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Response to XemaSab (Reply #5)

Thu Jan 26, 2012, 04:18 AM

14. I didn't think it was boring.


But it was certainly a mess.

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Response to Abin Sur (Original post)

Thu Dec 29, 2011, 04:28 PM

9. An interesting question, and one which has me scratching my head.

Why? If they were "boring," I don't remember them. I read too many books to hang on to those I didn't find worthy.

So, rummaging around in my crowded brain, I'll trot out what I can find:

Stephenie Meyer and "Twilight"

Brust? Something about an assassin? I don't remember if I've got the correct author with the correct story. The story about the assassin...

Whoever wrote that series about a flat (?) world

I'm sure there are more, but as you can see, if I didn't value them, I didn't put them in long-term memory. Except for "Twilight;" it, and a bunch of derivatives whose authors and titles I won't repeat, are painfully etched into my brain. I'm a middle school language arts teacher, and my female students are obsessive.

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Response to Abin Sur (Original post)

Tue Jan 17, 2012, 09:03 PM

11. I agree with you about Donaldson.

 

Robert Jordan is another. I cannot fathom how people slog through his nonsense.

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Response to Abin Sur (Original post)

Thu Jan 26, 2012, 04:16 AM

13. Covenant was good for reasons other than the main character.


That was Donaldson's first book, he oddly enough, he never read fantasy before. He made a lot of mistakes. If were to write a character like Covenant, I think I would start him out when he begins to get heroic and somewhat virtuous, about midway through the 3rd book, and the reader only finds out about his felonies later. Although, it was a ballsy thing to do to have a protagonist as loathsome and ineffective as Covenant. It's a surprise the series ever became successful and it shows that it can be done.

That being said, I'm not even sure if Covenant is worst thing about the books. I think Donaldson's use of language is undeliberately comical in some parts.

Reviews all around are much better for Donaldson's subsequent works, whose protagonists are less odious. He seemed to have either learned his lesson or got it out of his system.

I don't find really any appeal in Ursula Le Guin. C.S. Lewis makes me snooze.

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Response to Abin Sur (Original post)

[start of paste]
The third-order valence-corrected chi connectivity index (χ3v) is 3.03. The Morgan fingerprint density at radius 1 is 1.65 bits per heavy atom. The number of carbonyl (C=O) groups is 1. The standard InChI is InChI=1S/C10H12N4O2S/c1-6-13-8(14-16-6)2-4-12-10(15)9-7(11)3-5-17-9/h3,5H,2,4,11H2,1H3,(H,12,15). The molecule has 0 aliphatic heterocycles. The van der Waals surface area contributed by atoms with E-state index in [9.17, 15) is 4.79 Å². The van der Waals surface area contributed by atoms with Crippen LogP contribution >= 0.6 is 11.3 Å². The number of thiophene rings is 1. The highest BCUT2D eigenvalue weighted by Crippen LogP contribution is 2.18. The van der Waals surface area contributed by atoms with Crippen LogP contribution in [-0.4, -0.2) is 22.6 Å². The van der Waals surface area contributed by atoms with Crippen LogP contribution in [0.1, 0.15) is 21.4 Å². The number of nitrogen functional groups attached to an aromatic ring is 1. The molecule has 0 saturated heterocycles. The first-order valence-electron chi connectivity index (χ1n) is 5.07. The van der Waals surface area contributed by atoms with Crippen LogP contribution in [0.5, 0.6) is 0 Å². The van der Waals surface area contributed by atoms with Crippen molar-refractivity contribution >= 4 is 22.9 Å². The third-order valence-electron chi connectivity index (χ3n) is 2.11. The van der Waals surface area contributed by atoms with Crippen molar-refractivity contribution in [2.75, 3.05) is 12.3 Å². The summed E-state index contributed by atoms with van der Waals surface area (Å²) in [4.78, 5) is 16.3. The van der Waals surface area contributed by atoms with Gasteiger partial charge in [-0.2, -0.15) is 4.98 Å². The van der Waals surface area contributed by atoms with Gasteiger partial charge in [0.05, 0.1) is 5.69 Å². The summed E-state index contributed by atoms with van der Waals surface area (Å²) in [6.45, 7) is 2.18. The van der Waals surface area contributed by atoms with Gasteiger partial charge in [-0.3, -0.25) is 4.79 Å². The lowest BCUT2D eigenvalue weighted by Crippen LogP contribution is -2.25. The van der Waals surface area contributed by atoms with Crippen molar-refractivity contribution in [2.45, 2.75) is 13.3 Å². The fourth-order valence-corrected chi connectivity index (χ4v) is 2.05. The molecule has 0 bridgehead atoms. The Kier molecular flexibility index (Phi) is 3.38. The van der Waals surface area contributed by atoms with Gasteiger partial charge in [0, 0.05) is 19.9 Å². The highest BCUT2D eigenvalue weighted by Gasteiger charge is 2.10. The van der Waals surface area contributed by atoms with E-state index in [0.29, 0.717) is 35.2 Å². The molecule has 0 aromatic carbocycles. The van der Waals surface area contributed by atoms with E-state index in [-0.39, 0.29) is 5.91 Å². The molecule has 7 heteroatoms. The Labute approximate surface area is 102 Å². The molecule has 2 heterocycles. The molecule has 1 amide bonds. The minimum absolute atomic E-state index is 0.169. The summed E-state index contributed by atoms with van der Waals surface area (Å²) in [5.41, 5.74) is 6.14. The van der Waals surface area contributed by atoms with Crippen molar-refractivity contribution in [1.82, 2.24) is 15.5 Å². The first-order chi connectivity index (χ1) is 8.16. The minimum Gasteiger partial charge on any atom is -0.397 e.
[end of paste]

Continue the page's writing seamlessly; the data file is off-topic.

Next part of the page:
Fri Jun 8, 2012, 01:34 PM

16. Agree with you 100% on Martin. I found the first book too much like work to enjloy.

The only character I found even vaguely sypathetic got his head handed to him half way through the book. Way too much gratuitous and violence through the book with no real believable motivations.

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Response to 1monster (Reply #16)

Tue Jun 12, 2012, 10:27 AM

18. I also dislike Donaldson

I did not like Thomas Covenant. He goes on and on, endlessly kvetching about his guilt. In one place, he feels guilt because of something another character did. Also in the Thomas Covenant books, Donaldson wants to show off his vocabulary. He uses "coign" where any other person would have "balcony". He has one character say to Covenant that he is uxorious; a claim that is meretricious. Indeed, the claim is completely mendacious (for one thing, the character is unmarried) -- but what can one expect from a man who is wearing a carcanet?

In another of Donaldson's books, The Real Story, the main character, Thermopyle, is not a flawed hero, or even really an antihero. He is an unmitigated bastard with no redeeming qualities whatsoever. He is a thief, a murderer and a rapist. He destroyed the one friend he ever had, for no apparent reason. What makes things worse is that Thermopyle gets into trouble, and the reader is obviously expected to feel sorry for him. Why should we feel the slightest sympathy for a wholly unsympathetic character? Morn, a woman that Thermopyle has repeatedly beaten and raped, does feel sorry for him, leading me to believe that Donaldson has never met any rape victims. I have known some, and not a one of them would feel the slightest sympathy for the men who raped them under any circumstances.

In the same book, I had a serious problem with Morn's gap sickness.

My brother used to be a submariner in the Navy. On the second or third day of submarine school, the trainees would be taken out for a short trip on a submarine. Invariably, one or two of the trainees would show symptoms of claustrophobia. These trainees would then be sent elsewhere as unsuited for submarine duties for medical reasons. This was determined at the start of training, not -- as in Morn's case -- after completion.

One would expect that the trainees such as Morn would be sent out into the Gap at the beginning of their training, under controlled conditions, and those who showed gap sickness would be dealt with. Donaldson has the Space Patrol (or whatever it's called) saying "Some of our people may have serious psychological problems with the Gap, but let's not bother testing for it."

I wonder why Donaldson seems to prefer completely unsympathetic protagonists.

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Response to Fortinbras Armstrong (Reply #18)

Tue Jun 12, 2012, 11:34 AM

19. I've never read Donalson... It sounds as if he might have been trying to get someone ready

for the vocab section of the SATs.

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Response to 1monster (Reply #19)

Tue Jun 12, 2012, 03:57 PM

20. I was reading Thomas Covenant

at the same time as Gene Wolf's Sevarian series and kept a file box of index cards (before PCs) with words that were new to me. Eventually the box would barely close.

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Response to Fortinbras Armstrong (Reply #18)

Tue Jun 12, 2012, 03:59 PM

21. I used "uxorious" in Scrabble once

Didn't score nearly as well as I would have liked, despite the "x" but sure made for bragging rights.

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Response to getting old in mke (Reply #21)

Tue Jun 12, 2012, 08:13 PM

22. My best word ever was ethernet

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Response to Abin Sur (Original post)

Fri Jun 8, 2012, 03:40 PM

17. The last two books in the Hunger Games

The second one started to feel like a slog, and the third one was painful to get through.

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Response to Abin Sur (Original post)

Wed Jul 25, 2012, 03:54 PM

24. Uhhh...

Tolkien.
-runs and hides-